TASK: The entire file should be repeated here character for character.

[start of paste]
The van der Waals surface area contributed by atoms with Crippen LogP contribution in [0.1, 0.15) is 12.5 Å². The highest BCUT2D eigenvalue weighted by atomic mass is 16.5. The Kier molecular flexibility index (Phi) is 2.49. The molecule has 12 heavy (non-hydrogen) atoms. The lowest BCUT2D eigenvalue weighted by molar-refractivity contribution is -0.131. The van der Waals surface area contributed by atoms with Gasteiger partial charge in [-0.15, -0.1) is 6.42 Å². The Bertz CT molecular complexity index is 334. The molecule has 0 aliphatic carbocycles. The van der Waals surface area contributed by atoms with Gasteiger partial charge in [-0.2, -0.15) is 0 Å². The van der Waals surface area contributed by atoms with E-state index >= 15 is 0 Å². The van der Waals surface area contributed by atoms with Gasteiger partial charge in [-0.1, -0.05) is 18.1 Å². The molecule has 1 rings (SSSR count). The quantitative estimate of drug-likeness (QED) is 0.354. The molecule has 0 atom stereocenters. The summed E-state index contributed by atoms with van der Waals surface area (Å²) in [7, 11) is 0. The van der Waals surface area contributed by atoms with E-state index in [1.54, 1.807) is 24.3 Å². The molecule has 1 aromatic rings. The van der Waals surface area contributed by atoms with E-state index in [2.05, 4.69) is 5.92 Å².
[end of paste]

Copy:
The van der Waals surface area contributed by atoms with Crippen LogP contribution in [0.1, 0.15) is 12.5 Å². The highest BCUT2D eigenvalue weighted by atomic mass is 16.5. The Kier molecular flexibility index (Phi) is 2.49. The molecule has 12 heavy (non-hydrogen) atoms. The lowest BCUT2D eigenvalue weighted by molar-refractivity contribution is -0.131. The van der Waals surface area contributed by atoms with Gasteiger partial charge in [-0.15, -0.1) is 6.42 Å². The Bertz CT molecular complexity index is 334. The molecule has 0 aliphatic carbocycles. The van der Waals surface area contributed by atoms with Gasteiger partial charge in [-0.2, -0.15) is 0 Å². The van der Waals surface area contributed by atoms with E-state index >= 15 is 0 Å². The van der Waals surface area contributed by atoms with Gasteiger partial charge in [-0.1, -0.05) is 18.1 Å². The molecule has 1 rings (SSSR count). The quantitative estimate of drug-likeness (QED) is 0.354. The molecule has 0 atom stereocenters. The summed E-state index contributed by atoms with van der Waals surface area (Å²) in [7, 11) is 0. The van der Waals surface area contributed by atoms with E-state index in [1.54, 1.807) is 24.3 Å². The molecule has 1 aromatic rings. The van der Waals surface area contributed by atoms with E-state index in [2.05, 4.69) is 5.92 Å².